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Psoriasis: How Does It Affect the Skin?

Psoriasis: How Does It Affect the Skin?
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Psoriasis

skin conditions


Psoriasis is an autoimmune condition that causes patches of abnormal skin. These patches are typically red, itchy and scaly and can be localized to one area or be widespread all over the body. The stomach, back, forearms and scalp are most often affected by psoriasis.

What Causes Psoriasis?

Most cases of psoriasis are thought to be genetic, with patients having a family member who also suffers from the condition. The following factors or conditions can exacerbate psoriasis and stimulate flare-ups:

  • Medications
    • Beta blockers
    • NSAIDS
    • Calcium channel blockers
  • Climate Changes
    • Excessive heat
  • Obesity
  • HIV
  • Cigarette-smoking
  • Stress
  • Alcoholism

Types of Psoriasis

Plaque Psoriasis

Plaque psoriasis is the most common type of psoriasis. It affects about 90% of patients and is characterized by raised areas of inflamed skin, typically on the elbows, knees, scalp and back.

Pustular Psoriasis

Pustular psoriasis is characterized by raised, tender bumps that are filled with noninfectious pus.

Inverse Psoriasis

Inverse psoriasis is characterized by smooth, irritated patches of skin, most often found in the skin folds around the genitals and buttocks.

Napkin Psoriasis

Napkin psoriasis is found on infants and characterized by red papules that form in the diaper area and sometimes the torso and limbs.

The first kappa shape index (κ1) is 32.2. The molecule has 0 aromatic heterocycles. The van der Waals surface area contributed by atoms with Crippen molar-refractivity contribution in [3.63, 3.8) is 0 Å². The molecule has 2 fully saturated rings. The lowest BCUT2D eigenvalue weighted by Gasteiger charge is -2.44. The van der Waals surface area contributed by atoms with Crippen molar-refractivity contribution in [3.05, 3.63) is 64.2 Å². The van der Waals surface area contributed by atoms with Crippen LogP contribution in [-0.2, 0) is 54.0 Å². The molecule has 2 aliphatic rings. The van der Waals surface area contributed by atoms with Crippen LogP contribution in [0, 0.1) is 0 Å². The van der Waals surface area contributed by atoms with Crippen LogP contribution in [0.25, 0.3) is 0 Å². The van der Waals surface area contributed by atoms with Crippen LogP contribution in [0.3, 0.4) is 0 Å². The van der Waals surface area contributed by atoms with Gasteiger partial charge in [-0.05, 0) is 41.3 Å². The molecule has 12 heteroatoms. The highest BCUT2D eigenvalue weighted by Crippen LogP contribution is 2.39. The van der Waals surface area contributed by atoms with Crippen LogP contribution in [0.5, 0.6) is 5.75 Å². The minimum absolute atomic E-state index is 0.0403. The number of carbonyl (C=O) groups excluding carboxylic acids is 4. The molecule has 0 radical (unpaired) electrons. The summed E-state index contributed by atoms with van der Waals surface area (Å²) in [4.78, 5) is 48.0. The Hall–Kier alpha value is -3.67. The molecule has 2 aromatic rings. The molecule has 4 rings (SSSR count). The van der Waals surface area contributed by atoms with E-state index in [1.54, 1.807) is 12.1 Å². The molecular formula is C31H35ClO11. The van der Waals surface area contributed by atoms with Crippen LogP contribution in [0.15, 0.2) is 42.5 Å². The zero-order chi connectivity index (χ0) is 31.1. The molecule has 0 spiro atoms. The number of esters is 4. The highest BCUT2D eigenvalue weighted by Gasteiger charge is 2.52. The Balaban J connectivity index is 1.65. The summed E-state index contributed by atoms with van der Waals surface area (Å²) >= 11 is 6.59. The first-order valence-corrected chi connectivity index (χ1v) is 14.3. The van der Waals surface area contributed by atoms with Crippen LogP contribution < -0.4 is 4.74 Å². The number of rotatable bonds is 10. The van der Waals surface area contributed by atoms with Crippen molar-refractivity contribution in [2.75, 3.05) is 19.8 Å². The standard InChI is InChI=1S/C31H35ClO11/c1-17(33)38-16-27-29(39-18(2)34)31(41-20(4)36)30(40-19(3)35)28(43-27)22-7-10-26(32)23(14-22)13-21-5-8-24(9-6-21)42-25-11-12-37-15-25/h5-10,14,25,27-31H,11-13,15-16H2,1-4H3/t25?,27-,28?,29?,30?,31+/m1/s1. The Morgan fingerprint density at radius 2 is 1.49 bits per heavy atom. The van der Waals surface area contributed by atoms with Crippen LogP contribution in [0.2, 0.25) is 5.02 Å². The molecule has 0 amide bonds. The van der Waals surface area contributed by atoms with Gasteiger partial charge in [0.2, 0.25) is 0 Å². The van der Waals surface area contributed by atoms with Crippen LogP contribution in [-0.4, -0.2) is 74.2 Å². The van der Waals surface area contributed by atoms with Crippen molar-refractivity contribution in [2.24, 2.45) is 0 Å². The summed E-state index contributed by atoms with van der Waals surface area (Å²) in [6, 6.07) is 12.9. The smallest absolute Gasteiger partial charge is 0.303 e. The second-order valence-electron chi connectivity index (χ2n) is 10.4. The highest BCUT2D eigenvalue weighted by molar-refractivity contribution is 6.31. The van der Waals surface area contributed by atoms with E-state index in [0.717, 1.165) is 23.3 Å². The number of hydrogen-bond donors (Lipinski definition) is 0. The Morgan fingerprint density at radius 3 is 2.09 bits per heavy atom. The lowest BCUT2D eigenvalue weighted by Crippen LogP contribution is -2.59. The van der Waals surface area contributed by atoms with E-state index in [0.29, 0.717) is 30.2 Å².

Guttate Psoriasis

Guttate psoriasis is characterized by small red or pink lesions that appear in large quantities around the torso, limbs and scalp.

psoriasis

Psoriasis Symptoms

  • Red patches of skin covered with silvery scales
  • Small scaly patches
  • Dry, cracked skin
  • Bleeding skin
  • Itchy skin
  • Burning skin
  • Patches of irritated skin
  • Thick or ridged nails
  • Swollen and stiff joints

Diagnosing Psoriasis

Your primary care physician can diagnose psoriasis, but they will likely refer you to a dermatologist for confirmation and treatment. A dermatologist may perform a skin biopsy, a test in which a small sample of skin is removed and examined under a microscope. This can confirm psoriasis and determine the type.

Treating Psoriasis

There is no cure for psoriasis, but then symptoms can be managed in various ways. Topical treatments and prescription medications can reduce the inflammation and irritation of the skin. In moderate to severe cases of psoriasis, phototherapy may be used. Phototherapy uses ultraviolet light to reduce the severity of psoriasis symptoms.

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